18/11/2013 09:37 GMT | Updated 23/01/2014 18:56 GMT

You Are Your Smartphone

To an advertiser you are many things: you are where you are, what you read, the tools you use, the games you play, and the people you contact. This means that the data inside your smartphone is a gold mine to advertisers, and many companies have begun mining that data through tracking on mobile websites and in mobile applications.

But consumers generally aren't aware of the kinds of data they're sharing from their pockets.

A recent study by Harris Interactive suggests that while the majority of smartphone users are uncomfortable with companies tracking their activity (70% of the 900 UK smartphone users surveyed), only half of those users (46%) were previously aware that such tracking occurred - even though only a quarter (24%) were unaware of tracking on their desktop devices.

Advertisers look to mobile activity for a number of reasons - but there are a few choice examples of smartphone user data that are especially attractive to digital marketers.

You Are Where You Are

One challenge for traditional, brick-and-mortar retail establishments in the digital era has been how to motivate a user from in front of their screen into a store. But mobile advertising opens up great new opportunities - both in the ability to take advantage of an audience that may already be near the store in question, and to advertise to users while in a store. Shoppers are increasingly using their mobile devices in physical stores, so data-gathering technology and store-branding apps can help drive real-time purchasing decisions.


Marks & Spencer is one retailer blurring the lines between in-store and on-phone

You Are What You App

Many applications are funding themselves in a similar manner to desktop websites - offering content and functionality for free with advertisers paying for their audience. This means that anything you share with an app could be shared with an advertiser - from the high score on your favourite game to potentially sensitive information from health and fitness trackers.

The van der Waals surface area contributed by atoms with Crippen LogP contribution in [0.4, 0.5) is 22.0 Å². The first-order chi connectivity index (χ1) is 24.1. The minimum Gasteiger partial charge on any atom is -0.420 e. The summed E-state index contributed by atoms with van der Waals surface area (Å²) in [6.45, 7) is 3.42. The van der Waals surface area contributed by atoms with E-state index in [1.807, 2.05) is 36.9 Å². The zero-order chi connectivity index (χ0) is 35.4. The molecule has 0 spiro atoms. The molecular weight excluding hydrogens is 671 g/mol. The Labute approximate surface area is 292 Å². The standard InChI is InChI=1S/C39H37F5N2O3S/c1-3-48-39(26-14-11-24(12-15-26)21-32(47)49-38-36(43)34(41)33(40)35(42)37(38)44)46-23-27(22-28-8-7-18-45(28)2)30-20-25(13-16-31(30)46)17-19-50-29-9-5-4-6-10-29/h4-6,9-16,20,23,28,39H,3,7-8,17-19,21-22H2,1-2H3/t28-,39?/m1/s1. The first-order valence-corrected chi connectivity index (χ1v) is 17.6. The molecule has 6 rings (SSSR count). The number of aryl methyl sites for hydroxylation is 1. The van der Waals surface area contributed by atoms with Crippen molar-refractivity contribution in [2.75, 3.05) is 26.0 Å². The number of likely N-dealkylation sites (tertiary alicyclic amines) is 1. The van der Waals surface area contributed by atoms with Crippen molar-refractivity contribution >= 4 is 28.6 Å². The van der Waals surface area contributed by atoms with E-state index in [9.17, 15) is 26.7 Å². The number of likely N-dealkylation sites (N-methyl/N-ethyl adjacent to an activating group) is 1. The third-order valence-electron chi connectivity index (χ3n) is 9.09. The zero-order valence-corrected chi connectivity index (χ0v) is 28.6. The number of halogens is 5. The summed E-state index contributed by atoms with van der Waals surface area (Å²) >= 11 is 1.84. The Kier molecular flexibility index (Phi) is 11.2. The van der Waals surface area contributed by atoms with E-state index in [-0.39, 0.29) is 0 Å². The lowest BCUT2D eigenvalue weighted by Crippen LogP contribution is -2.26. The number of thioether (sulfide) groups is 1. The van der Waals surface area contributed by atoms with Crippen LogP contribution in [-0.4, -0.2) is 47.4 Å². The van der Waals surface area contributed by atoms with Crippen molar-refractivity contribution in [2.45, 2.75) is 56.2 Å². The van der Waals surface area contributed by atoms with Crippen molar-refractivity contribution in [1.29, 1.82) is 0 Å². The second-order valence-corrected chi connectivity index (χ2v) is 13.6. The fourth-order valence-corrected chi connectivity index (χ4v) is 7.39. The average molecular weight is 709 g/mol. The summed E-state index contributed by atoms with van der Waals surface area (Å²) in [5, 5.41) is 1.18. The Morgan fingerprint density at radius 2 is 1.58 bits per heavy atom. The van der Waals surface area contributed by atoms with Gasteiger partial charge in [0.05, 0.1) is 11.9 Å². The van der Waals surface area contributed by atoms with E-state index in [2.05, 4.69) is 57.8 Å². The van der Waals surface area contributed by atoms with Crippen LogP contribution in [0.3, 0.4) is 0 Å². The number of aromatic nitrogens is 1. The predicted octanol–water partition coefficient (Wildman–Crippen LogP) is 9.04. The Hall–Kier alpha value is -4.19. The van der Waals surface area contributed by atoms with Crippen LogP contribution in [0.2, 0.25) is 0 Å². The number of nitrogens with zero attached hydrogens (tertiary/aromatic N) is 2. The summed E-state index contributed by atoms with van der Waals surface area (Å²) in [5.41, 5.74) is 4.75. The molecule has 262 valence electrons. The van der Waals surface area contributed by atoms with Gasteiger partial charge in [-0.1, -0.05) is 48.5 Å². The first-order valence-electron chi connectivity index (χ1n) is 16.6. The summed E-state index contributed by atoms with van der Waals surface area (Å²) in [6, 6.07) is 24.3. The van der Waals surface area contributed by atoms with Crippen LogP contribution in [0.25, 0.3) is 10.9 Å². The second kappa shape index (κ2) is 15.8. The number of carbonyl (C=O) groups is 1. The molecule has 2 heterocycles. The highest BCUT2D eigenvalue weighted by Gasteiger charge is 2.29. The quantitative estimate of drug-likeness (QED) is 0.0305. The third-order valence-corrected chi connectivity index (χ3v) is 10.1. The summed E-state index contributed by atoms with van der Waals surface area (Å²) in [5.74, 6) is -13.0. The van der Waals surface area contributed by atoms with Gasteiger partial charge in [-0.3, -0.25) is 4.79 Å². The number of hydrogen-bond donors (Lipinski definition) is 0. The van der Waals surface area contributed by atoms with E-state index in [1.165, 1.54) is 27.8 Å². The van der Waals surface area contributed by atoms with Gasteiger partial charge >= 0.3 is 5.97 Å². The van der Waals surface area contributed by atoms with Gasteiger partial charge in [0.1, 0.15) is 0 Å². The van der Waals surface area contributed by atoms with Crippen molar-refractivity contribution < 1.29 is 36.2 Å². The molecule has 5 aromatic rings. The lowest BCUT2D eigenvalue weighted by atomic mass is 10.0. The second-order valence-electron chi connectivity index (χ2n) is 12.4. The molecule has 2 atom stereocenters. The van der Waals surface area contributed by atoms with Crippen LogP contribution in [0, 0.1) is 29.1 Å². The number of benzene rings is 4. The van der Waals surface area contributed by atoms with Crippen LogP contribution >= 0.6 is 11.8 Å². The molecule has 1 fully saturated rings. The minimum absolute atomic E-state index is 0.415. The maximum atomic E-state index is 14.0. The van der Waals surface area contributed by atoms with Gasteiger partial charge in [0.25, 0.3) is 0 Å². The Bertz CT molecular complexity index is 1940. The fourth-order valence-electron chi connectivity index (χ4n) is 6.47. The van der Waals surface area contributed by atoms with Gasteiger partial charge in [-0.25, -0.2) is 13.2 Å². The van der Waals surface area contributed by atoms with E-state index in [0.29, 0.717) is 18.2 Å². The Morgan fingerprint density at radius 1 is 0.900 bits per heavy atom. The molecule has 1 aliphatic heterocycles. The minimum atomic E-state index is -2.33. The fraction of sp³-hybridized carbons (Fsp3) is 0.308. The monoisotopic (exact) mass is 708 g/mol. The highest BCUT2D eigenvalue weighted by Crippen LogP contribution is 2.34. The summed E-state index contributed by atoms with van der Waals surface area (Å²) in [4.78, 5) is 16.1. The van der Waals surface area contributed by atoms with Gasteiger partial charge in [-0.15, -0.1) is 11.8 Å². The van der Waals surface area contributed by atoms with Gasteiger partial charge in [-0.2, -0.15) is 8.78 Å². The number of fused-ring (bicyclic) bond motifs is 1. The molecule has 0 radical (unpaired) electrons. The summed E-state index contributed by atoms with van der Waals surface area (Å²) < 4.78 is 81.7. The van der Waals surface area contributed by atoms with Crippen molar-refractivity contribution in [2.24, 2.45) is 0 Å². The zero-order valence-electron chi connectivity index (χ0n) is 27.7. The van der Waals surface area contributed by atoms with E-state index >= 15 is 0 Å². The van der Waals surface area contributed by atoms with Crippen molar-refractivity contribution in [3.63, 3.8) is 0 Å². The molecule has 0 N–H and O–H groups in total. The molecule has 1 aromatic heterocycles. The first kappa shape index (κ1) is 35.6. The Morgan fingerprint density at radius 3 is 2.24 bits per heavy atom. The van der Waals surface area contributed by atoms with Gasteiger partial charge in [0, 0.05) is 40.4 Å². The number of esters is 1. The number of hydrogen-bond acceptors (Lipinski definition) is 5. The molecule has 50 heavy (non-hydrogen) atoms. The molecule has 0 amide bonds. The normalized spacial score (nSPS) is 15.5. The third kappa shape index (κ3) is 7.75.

A breakout of the tracking technologies used by the Pandora mobile app

Our analysts have discovered an average of 4.5 third party tracking technologies per application scanned. The number varies widely however, and the technologies employed are both from familiar names in the digital ad space (like Google, AOL, and Adobe) and new companies that have emerged to serve the mobile market directly (like JumpTap, Mobify, and TapAd).

Controlling Your Mobile Identity

Though smartphones have been a staple in the personal electronics market for several years now, mobile advertising efforts are still very experimental. The technology is varied and while the standards are far away, there is hope. Smartphone advertising is emerging in a market that is already privacy-sensitive, and there are signs that point toward good privacy and data control options.

The first hurdle is that of awareness - how can consumers make choices about their mobile data when fewer than a third are even aware that data is being collected? The small-screen, quick-interaction nature of mobile devices highlights the need for a simple, easy-to-digest privacy disclosure. To that end, a longstanding idea from researchers at Carnegie Mellon University is seeing new life - a privacy nutrition label.


A sample label as outlined by the CyLab research team

The goal of a label like this is to clearly show a user - without a great deal of text or legal-sounding disclosures - exactly the kinds of data collected and why it's being used. Studies indicate that once the process is understood, consumers feel less uncomfortable with the exchange - so easy-to-read disclosures could be all that is required to help smartphone users feel more comfortable with their data security.

Many companies have joined partnerships to create cross-application privacy tools. These tools offer information about the data collection companies and allow for opt-outs similar to those available on desktop browsers.

But foremost, consumers should understand that today's digital economy is in large-part data driven. App developers can support their products through advertising and advertisers succeed by working to understand their audience. So on mobile devices, like the rest of the web, there is a simple rule: if the product is free, then you are product.